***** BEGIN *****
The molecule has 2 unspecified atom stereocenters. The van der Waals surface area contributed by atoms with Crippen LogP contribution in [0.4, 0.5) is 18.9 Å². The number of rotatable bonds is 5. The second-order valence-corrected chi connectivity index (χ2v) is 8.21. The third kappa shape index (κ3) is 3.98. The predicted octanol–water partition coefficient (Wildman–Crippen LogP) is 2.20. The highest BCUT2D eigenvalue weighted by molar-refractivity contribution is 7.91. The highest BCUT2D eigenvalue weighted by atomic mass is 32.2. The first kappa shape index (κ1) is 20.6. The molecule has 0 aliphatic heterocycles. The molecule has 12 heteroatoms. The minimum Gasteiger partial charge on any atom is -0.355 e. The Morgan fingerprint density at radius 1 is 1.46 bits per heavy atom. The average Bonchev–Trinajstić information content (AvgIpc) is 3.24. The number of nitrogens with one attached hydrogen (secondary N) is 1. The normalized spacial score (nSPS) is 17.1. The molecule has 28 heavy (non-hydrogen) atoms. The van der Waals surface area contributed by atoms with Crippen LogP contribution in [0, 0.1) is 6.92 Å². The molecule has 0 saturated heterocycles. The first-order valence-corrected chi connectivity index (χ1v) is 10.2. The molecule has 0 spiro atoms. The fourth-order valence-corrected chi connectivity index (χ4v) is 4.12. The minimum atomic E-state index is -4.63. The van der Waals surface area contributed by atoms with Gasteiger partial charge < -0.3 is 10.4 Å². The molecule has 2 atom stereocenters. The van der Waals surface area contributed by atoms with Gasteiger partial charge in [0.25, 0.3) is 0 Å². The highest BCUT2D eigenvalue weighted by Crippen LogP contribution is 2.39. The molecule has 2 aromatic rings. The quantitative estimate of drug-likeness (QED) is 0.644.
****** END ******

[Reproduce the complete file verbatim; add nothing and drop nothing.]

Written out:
The molecule has 2 unspecified atom stereocenters. The van der Waals surface area contributed by atoms with Crippen LogP contribution in [0.4, 0.5) is 18.9 Å². The number of rotatable bonds is 5. The second-order valence-corrected chi connectivity index (χ2v) is 8.21. The third kappa shape index (κ3) is 3.98. The predicted octanol–water partition coefficient (Wildman–Crippen LogP) is 2.20. The highest BCUT2D eigenvalue weighted by molar-refractivity contribution is 7.91. The highest BCUT2D eigenvalue weighted by atomic mass is 32.2. The first kappa shape index (κ1) is 20.6. The molecule has 0 aliphatic heterocycles. The molecule has 12 heteroatoms. The minimum Gasteiger partial charge on any atom is -0.355 e. The Morgan fingerprint density at radius 1 is 1.46 bits per heavy atom. The average Bonchev–Trinajstić information content (AvgIpc) is 3.24. The number of nitrogens with one attached hydrogen (secondary N) is 1. The normalized spacial score (nSPS) is 17.1. The molecule has 28 heavy (non-hydrogen) atoms. The van der Waals surface area contributed by atoms with Crippen LogP contribution in [0, 0.1) is 6.92 Å². The molecule has 0 saturated heterocycles. The first-order valence-corrected chi connectivity index (χ1v) is 10.2. The molecule has 0 spiro atoms. The fourth-order valence-corrected chi connectivity index (χ4v) is 4.12. The minimum atomic E-state index is -4.63. The van der Waals surface area contributed by atoms with Gasteiger partial charge < -0.3 is 10.4 Å². The molecule has 2 atom stereocenters. The van der Waals surface area contributed by atoms with Gasteiger partial charge in [0.25, 0.3) is 0 Å². The highest BCUT2D eigenvalue weighted by Crippen LogP contribution is 2.39. The molecule has 2 aromatic rings. The quantitative estimate of drug-likeness (QED) is 0.644.